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July 29, 2008

African cotton producers see no progress in US subsidy talks

African cotton producers seeking a cut in US subsidies for US cotton producers voiced frustration july 27 as they claimed Washington offered "nothing concrete" during global trade talks underway now.

"We cannot say that we are satisfied. There is nothing concrete," an African negotiator said.

The so-called C4 group of West African cotton producers -- Benin, Burkina Faso, Chad and Mali -- met US Trade Representative Susan Schwab to discuss domestic cotton subsidies within the overall framework of mammoth talks to secure a new global free trade pact. The C4 group has since 2003 been fighting for the cotton issue to be included in the Doha Round of World Trade Organisation negotiations.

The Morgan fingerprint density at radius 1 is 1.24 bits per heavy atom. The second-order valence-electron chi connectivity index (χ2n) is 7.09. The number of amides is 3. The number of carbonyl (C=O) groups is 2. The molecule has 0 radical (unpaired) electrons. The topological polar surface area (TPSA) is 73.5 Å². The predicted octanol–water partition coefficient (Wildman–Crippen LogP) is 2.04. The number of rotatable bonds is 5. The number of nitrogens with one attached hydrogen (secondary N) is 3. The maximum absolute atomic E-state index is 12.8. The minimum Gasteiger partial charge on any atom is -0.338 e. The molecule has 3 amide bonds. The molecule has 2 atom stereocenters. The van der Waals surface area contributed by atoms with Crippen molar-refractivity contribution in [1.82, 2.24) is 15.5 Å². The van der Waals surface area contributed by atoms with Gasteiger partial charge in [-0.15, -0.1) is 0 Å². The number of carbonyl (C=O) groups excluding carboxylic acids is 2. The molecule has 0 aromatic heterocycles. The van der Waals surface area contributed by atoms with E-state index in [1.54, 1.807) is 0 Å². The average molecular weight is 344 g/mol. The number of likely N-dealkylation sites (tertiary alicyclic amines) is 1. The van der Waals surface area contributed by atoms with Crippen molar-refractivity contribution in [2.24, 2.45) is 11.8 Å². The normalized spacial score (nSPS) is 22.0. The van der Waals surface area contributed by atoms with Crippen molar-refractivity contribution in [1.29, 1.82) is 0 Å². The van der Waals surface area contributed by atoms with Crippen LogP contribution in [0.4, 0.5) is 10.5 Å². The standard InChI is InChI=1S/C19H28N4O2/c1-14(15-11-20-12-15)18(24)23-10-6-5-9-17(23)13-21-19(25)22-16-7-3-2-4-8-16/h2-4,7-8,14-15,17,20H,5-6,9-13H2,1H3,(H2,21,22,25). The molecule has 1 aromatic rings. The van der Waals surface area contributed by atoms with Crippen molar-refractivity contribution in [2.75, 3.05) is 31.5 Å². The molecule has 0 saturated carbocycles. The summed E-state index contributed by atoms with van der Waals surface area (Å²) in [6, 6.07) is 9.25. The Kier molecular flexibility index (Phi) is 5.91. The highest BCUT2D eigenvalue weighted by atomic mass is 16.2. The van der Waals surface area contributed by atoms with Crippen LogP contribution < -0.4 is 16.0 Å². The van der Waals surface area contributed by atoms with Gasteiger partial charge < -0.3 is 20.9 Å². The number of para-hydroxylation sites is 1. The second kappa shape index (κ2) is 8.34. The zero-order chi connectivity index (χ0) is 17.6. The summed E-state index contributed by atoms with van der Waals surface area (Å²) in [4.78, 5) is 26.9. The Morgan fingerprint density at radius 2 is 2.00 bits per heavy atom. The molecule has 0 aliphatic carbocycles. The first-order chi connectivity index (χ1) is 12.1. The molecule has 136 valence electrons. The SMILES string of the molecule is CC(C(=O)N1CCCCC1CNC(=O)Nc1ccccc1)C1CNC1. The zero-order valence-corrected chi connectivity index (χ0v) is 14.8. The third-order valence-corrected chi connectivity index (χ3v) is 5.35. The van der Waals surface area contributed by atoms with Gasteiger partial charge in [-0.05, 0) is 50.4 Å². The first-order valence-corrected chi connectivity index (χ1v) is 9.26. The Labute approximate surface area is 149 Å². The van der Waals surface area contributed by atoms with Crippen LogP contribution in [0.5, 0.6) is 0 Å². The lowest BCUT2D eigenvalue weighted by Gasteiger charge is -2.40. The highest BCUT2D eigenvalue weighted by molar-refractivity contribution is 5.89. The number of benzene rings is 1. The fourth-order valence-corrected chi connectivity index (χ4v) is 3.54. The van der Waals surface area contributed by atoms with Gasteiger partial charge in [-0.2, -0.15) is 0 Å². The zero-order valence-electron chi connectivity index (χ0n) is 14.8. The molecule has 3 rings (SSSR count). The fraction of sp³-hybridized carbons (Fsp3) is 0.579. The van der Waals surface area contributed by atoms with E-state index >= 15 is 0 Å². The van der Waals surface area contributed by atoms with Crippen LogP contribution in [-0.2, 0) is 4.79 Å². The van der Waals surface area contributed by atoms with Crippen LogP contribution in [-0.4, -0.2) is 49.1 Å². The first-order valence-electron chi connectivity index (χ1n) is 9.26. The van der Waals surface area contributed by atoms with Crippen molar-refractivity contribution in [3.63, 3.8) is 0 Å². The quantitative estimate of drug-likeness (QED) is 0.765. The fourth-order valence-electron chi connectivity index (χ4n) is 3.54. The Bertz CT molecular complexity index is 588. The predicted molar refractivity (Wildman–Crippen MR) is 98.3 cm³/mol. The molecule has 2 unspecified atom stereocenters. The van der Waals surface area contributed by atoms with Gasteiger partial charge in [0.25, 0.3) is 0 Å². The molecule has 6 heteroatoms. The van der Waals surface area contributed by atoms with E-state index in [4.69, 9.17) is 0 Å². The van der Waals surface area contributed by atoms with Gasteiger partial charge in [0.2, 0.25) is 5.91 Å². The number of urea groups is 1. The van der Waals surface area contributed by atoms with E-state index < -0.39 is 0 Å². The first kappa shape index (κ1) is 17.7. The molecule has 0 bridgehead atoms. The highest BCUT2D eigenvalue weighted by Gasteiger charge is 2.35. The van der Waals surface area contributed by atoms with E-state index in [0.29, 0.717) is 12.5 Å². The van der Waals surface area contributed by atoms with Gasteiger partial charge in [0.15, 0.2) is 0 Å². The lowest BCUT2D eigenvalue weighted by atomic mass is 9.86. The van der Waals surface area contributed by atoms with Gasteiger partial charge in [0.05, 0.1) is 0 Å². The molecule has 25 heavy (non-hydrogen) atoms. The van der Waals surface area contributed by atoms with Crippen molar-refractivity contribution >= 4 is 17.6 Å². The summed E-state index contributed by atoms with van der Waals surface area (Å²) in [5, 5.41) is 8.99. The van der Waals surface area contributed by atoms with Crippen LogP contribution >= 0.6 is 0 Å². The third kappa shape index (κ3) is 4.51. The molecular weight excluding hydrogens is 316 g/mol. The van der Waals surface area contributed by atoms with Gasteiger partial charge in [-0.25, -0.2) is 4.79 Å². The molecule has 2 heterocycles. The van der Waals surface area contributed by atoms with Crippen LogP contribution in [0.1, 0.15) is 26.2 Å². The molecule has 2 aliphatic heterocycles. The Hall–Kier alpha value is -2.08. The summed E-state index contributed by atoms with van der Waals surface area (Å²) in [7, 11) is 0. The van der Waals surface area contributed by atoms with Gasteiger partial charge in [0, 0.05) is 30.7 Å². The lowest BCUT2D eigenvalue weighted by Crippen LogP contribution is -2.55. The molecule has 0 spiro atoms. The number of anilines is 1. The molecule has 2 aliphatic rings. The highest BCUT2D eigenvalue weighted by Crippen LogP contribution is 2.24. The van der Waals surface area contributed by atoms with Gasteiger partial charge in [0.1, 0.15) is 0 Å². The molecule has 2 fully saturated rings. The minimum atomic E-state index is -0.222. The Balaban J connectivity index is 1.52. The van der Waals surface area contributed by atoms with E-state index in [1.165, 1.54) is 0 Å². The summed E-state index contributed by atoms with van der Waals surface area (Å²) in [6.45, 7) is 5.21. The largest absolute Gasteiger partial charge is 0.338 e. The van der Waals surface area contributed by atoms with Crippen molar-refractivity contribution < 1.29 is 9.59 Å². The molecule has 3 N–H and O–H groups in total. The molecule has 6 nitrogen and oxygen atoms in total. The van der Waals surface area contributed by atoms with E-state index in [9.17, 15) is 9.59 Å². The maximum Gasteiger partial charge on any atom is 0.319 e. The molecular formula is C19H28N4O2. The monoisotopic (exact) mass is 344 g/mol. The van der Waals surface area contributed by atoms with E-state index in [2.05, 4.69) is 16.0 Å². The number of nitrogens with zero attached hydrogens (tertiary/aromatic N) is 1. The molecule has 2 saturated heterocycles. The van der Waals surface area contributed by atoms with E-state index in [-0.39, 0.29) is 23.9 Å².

The group wants industrialised countries, particularly the United States, to lower domestic subsidies that the African nations say weigh down world cotton prices and penalise poorer countries.They were assured that the issue would be treated "ambitiously, expeditiously and specifically" by WTO trade partners in 2004.

But the African negotiator said July 27 that there had been "no advances" in the talks with Schwab. "The US promised they would do more on cotton than on the rest of agriculture, but they don't want to announce anything right now," he said. "There weren't even any signals at this stage on what figures they might propose," he added.

The group wants to see subsidies cut by 82.2 percent in the US, a figure included in a negotiating text that is forming the basis of discussions on a new free-trade pact.

Schwab's spokeswoman Gretchen Hamel said that the two sides "discussed creating opportunities for African farmers to export through lowering tariffs and barriers imposed on cotton."

But the African diplomat said market access was not the issue, stating: "What we want is for them to relieve us of the burden of (their) subsidies."


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